People who eat a diet laden with processed and high-fat foods may put themselves at greater risk of depression, according to UCL (University College London) research published today.
The research team, led by Dr Tasnime Akbaraly (UCL Epidemiology and Public Health), also found that eating a ‘whole food’ diet with plenty of fresh vegetables, fruit and fish could help prevent the onset of depressive symptoms in middle age.
The study, published in the November issue of British Journal of Psychiatry, is the first to examine the association between overall diet and depression - previous studies have focused on the effect of individual nutrients.(Read entire article)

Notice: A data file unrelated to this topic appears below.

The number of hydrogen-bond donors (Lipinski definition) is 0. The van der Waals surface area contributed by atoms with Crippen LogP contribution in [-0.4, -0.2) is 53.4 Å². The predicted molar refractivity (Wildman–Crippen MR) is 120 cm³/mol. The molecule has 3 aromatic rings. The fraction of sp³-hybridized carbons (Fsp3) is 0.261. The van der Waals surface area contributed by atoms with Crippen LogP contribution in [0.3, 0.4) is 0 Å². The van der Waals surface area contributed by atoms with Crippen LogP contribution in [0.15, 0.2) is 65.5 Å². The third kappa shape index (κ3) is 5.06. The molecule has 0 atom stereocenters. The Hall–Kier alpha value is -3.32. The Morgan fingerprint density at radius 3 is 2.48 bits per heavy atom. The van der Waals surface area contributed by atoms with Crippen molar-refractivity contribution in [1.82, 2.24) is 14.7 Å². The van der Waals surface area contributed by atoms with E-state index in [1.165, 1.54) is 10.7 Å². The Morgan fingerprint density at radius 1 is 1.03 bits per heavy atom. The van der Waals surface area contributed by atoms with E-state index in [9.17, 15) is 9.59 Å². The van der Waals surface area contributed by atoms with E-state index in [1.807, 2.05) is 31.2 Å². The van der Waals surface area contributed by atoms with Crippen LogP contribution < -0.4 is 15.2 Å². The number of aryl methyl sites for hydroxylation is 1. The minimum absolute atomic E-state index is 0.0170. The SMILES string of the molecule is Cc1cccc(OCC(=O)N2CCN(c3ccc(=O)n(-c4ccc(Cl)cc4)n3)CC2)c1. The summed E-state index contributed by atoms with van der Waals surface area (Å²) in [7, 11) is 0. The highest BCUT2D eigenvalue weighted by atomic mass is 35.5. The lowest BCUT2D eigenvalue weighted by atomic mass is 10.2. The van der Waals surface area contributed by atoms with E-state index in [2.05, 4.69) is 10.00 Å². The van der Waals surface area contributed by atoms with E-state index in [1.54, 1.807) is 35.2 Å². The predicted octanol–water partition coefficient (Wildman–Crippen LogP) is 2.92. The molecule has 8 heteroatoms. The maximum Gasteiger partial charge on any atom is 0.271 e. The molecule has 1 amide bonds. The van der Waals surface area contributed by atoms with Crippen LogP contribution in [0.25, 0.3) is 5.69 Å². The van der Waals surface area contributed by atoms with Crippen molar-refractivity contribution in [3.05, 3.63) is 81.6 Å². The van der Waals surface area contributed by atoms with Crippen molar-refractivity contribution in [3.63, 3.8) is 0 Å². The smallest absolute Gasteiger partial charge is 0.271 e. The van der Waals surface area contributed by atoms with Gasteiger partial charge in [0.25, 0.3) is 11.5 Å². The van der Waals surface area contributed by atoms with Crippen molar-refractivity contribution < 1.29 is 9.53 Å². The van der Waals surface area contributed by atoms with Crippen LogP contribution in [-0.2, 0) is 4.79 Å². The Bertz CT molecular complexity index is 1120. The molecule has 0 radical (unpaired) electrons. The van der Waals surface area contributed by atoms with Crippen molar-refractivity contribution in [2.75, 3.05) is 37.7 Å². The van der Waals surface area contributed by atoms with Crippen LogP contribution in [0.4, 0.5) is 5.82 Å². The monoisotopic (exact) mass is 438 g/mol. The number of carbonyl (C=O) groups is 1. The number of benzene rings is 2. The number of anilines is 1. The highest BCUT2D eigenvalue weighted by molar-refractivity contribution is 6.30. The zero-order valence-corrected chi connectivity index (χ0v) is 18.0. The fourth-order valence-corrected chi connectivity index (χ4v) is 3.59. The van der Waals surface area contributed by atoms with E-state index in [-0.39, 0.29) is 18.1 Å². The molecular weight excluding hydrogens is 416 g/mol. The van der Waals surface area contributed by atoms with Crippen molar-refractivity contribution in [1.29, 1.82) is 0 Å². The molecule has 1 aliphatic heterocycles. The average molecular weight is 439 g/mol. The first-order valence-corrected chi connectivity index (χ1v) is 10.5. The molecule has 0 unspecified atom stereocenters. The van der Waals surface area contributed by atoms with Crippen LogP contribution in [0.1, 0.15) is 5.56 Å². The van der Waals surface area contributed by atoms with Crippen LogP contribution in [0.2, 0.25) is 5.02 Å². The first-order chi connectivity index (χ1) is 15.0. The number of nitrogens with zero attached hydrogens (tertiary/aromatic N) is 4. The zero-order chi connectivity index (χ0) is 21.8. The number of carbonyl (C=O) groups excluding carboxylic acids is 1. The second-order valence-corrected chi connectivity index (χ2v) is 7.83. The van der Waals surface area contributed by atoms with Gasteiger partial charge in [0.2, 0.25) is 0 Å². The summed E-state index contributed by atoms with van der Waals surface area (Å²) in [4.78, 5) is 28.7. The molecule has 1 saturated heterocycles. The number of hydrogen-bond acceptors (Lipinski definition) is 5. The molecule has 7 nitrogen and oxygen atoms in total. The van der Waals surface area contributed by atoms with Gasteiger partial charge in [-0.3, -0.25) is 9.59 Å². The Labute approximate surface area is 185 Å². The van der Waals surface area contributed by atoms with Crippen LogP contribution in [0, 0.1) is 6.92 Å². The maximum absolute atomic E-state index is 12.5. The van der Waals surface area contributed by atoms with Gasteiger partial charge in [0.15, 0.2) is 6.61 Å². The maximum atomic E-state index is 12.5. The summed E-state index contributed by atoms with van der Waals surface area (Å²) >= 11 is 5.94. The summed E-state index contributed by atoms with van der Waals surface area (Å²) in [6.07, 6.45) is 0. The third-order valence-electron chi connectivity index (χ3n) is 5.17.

People who eat diets that are heavy in processed and fatty foods are more prone to depression, according to a study from University College London.
The study, published in the British Journal of Psychiatry, compared the diets of two groups of civil servants. One group ate a diet based on "whole," rather than processed foods. The other group ate a fatty, processed food diet that included sweets and high-fat dairy products. (Read entire article)